Sunday, March 27, 2005


It's always amazed me how so few people in the world are able to rise above their own small existence and see the bigger picture, on a national or global scale. So few of us are able to see through superficial qualities like beauty, race, nationality, religion and popularity, me included. I'd like to think I am progressing, but often, I run across another who reminds me just how far behind I am. I make assumptions about who people are by the way the look, by their nationality. I make assumptions about their intelligence or/and their values. I even make these assumptions about them based on how beautiful (or ugly) they are. I wish I were better than that.

I've blogged about HIV disease this month because I've been caring for these patients recently. My hospital is in an area where HIV is rampant and so we have dedicated a medicine service entirely devoted to caring for these patients. Many of my patients leave much to be desired. Many of them contracted HIV by IV drug use, many continue to abuse drugs or even sell them. Many have disregard for their own life much else the life of another, and many are simply unpleasant. Not to mention that their struggle has made them, simply put, emaciated and unattractive. Sometimes, I’m amazed at how I even register this as part of the clinical picture when it really has no place in it.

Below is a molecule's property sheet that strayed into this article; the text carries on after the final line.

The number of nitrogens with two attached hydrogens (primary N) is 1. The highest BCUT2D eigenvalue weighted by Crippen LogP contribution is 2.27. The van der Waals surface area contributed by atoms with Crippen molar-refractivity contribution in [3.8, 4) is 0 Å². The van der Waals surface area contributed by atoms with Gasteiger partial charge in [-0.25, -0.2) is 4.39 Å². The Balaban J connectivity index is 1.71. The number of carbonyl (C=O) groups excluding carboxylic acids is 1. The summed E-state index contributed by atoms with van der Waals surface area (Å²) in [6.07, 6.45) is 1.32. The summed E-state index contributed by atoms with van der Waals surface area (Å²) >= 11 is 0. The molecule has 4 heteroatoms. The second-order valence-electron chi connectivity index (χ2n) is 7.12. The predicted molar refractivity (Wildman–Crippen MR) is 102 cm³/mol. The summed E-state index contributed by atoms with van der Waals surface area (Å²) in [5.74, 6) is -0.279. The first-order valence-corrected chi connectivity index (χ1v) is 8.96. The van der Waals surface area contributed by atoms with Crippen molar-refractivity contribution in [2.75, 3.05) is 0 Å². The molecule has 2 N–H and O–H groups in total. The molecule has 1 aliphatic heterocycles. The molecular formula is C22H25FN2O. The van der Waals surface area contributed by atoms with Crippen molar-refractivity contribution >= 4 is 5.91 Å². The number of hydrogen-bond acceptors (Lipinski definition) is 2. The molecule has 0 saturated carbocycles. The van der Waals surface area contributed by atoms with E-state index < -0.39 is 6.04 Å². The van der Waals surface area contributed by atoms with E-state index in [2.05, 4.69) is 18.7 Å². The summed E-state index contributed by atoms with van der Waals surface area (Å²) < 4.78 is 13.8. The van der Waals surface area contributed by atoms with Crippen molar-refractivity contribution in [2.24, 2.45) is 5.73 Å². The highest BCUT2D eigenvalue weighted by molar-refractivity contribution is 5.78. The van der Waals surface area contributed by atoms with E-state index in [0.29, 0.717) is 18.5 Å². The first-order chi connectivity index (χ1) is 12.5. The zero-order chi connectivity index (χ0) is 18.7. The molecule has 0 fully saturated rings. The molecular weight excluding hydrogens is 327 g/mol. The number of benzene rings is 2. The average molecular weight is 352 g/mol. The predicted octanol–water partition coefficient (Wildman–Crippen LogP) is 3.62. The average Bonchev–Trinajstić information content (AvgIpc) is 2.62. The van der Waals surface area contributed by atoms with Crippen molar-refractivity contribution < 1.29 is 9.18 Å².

My attending this month is an amazing woman. She's cared for these patients since the AIDS epidemic began. She was here when the first patient presented, back in the early eighties. She was here when the first WOMAN was diagnosed with HIV, when it was considered an entirely gay man's disease. She's cared for patients who are still alive after twenty years and many who had no chance from the get go, either do to their disease or their attitude about treatment. Through it all she persists, not only persists, she thrives. She cares for them like a mother cares for her children. Watching that kind of uninfluenced love is intimidating and humbling the same.

Now she is working to help bring help to the millions of people infected with HIV in Ethiopia. She goes there routinely and is trying to coordinate clinics, physicians, classes, medicines, and sanitation that may help millions in that area survive. Her stories about the current state of medical care in Africa are a nightmare and one can't really begin to understand how they managed to fall so far behind the rest of the world in healthcare and living standards. Even sanitation is non-existent. I think, at least in my little world, that puts things into perspective.

So back to my point. She sees the big picture. The small picture is irrelevant to her. The book cover is exactly that, just a cover. The blinds have been lifted from her eyes.

How simply wonderful!

I hope to get there one day.